Q:

In constructing a graph that compares average water usage per household in different communities, you choose to use cubes of different sizes. If the cubes are drawn so that their volumes are proportional to the volumes of water usage in different communities, is the resulting graph misleading? Why or why not?A. No, using volume in graphs is never misleading.B. Yes, using volume in graphs is always misleading.C. Yes, the variable of interest is one-dimensional.D. No, the variable of interest is three-dimensional.

Accepted Solution

A:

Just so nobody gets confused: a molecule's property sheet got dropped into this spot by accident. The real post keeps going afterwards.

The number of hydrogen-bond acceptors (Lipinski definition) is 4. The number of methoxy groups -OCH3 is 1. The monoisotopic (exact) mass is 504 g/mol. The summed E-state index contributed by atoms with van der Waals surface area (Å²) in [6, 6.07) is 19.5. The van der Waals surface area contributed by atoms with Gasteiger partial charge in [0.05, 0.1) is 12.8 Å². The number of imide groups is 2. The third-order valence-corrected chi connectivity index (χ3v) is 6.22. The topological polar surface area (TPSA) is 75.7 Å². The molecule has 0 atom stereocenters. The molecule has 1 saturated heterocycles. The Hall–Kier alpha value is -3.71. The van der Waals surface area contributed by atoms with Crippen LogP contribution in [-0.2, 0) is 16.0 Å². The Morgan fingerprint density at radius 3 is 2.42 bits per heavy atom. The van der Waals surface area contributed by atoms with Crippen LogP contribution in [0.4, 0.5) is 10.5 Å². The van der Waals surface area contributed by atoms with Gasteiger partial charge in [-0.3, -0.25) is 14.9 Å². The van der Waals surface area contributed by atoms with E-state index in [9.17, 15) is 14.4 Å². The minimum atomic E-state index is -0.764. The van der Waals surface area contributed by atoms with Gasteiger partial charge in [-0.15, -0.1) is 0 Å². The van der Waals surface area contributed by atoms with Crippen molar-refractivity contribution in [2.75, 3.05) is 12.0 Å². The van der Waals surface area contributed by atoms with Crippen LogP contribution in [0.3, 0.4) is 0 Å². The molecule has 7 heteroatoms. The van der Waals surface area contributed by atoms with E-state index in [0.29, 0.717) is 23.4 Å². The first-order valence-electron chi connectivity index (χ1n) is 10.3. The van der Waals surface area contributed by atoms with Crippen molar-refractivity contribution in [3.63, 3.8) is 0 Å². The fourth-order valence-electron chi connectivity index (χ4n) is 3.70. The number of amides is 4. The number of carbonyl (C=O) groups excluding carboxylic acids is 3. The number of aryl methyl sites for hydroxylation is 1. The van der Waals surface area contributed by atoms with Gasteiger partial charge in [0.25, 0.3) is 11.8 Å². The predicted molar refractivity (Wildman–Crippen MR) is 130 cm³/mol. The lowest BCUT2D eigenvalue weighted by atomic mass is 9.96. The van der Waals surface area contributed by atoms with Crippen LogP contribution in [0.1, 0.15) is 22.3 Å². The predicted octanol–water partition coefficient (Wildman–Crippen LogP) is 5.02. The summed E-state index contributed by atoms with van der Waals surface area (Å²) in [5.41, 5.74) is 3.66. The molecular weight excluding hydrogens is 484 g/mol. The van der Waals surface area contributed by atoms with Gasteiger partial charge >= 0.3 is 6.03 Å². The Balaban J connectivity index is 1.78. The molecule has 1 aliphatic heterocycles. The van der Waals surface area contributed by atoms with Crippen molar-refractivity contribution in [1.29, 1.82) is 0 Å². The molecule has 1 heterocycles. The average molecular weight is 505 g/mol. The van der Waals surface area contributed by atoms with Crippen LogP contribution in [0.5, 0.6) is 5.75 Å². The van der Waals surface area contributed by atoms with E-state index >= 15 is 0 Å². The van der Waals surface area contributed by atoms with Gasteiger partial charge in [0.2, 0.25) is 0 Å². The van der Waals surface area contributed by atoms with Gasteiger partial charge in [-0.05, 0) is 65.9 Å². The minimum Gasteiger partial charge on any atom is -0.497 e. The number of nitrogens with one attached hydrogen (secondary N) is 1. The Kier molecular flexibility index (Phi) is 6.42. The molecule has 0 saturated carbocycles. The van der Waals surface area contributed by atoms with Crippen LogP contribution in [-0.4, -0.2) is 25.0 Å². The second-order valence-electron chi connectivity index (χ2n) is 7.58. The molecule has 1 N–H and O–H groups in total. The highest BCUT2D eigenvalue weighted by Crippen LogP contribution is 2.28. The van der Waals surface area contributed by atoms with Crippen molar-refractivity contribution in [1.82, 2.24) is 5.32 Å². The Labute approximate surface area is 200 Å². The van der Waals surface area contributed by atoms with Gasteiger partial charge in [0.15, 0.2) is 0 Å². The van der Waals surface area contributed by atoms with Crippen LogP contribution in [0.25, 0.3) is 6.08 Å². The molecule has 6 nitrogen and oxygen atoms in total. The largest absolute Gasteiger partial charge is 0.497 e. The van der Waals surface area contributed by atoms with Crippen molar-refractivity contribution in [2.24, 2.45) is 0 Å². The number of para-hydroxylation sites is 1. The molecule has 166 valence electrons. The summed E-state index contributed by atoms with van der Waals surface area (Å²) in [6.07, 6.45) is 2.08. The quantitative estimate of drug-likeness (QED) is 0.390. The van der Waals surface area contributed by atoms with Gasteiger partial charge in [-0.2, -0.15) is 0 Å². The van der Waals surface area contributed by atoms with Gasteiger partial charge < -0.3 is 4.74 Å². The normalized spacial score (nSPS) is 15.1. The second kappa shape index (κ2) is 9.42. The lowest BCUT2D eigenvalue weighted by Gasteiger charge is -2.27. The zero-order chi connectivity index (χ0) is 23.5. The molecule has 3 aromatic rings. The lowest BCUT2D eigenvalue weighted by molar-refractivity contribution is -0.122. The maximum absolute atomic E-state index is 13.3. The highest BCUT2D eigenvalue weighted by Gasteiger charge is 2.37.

Answer: Β  D. No, the variable of interest is three-dimensionalStep-by-step explanation:The only choice that makes any sense here is the one shown above.__However, a graph is necessarily a 2-dimensional presentation. So, your drawing of a cube, while potentially quite accurate, will be seen visually as occupying a certain area on the page. That is, it will be interpreted as though it were a 2-D object, rather than a 3-D object. The visual impact of a cube with volume 1Β³ = 1 and a cube with volume 3Β³ = 27 is more likely to be 1:9 than the desired 1:27, since the dimensions of the second cube will only be triple those of the first cube.So, I would say, "Yes, the graph is likely to be misleading because the chosen presentation will not have the appropriate visual impact."__The reason I would not choose (B) volume in graphs is always misleading is that graphs can be drawn in such a way that volume is appropriately represented.